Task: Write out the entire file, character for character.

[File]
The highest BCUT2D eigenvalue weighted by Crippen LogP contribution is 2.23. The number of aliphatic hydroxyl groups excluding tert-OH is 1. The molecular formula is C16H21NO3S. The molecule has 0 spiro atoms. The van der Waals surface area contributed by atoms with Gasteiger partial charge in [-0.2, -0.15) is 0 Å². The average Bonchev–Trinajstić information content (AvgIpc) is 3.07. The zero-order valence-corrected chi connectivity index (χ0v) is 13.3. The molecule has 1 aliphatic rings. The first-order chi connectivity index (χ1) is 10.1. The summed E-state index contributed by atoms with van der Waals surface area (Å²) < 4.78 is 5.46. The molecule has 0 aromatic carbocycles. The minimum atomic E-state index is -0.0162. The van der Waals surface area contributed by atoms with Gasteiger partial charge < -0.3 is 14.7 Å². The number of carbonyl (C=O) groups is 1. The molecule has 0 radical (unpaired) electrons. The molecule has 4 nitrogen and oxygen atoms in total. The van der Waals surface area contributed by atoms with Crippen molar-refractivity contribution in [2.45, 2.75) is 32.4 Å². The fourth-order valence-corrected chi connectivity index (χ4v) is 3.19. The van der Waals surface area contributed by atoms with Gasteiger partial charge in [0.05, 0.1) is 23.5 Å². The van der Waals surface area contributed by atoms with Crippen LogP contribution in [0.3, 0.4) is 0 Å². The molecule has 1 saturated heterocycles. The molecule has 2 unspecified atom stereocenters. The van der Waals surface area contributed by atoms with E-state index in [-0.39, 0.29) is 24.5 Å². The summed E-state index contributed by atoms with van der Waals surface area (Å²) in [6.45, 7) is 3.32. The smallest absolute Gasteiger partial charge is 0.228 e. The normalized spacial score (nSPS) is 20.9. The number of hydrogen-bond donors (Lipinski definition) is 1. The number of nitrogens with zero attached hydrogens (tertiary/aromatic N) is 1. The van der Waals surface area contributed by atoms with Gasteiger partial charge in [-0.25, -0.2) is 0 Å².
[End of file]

The highest BCUT2D eigenvalue weighted by Crippen LogP contribution is 2.23. The number of aliphatic hydroxyl groups excluding tert-OH is 1. The molecular formula is C16H21NO3S. The molecule has 0 spiro atoms. The van der Waals surface area contributed by atoms with Gasteiger partial charge in [-0.2, -0.15) is 0 Å². The average Bonchev–Trinajstić information content (AvgIpc) is 3.07. The zero-order valence-corrected chi connectivity index (χ0v) is 13.3. The molecule has 1 aliphatic rings. The first-order chi connectivity index (χ1) is 10.1. The summed E-state index contributed by atoms with van der Waals surface area (Å²) < 4.78 is 5.46. The molecule has 0 aromatic carbocycles. The minimum atomic E-state index is -0.0162. The van der Waals surface area contributed by atoms with Gasteiger partial charge < -0.3 is 14.7 Å². The number of carbonyl (C=O) groups is 1. The molecule has 0 radical (unpaired) electrons. The molecule has 4 nitrogen and oxygen atoms in total. The van der Waals surface area contributed by atoms with Crippen molar-refractivity contribution in [2.45, 2.75) is 32.4 Å². The fourth-order valence-corrected chi connectivity index (χ4v) is 3.19. The van der Waals surface area contributed by atoms with Gasteiger partial charge in [0.05, 0.1) is 23.5 Å². The van der Waals surface area contributed by atoms with Crippen LogP contribution in [0.3, 0.4) is 0 Å². The molecule has 1 saturated heterocycles. The molecule has 2 unspecified atom stereocenters. The van der Waals surface area contributed by atoms with E-state index in [-0.39, 0.29) is 24.5 Å². The summed E-state index contributed by atoms with van der Waals surface area (Å²) in [6.45, 7) is 3.32. The smallest absolute Gasteiger partial charge is 0.228 e. The normalized spacial score (nSPS) is 20.9. The number of hydrogen-bond donors (Lipinski definition) is 1. The number of nitrogens with zero attached hydrogens (tertiary/aromatic N) is 1. The van der Waals surface area contributed by atoms with Gasteiger partial charge in [-0.25, -0.2) is 0 Å².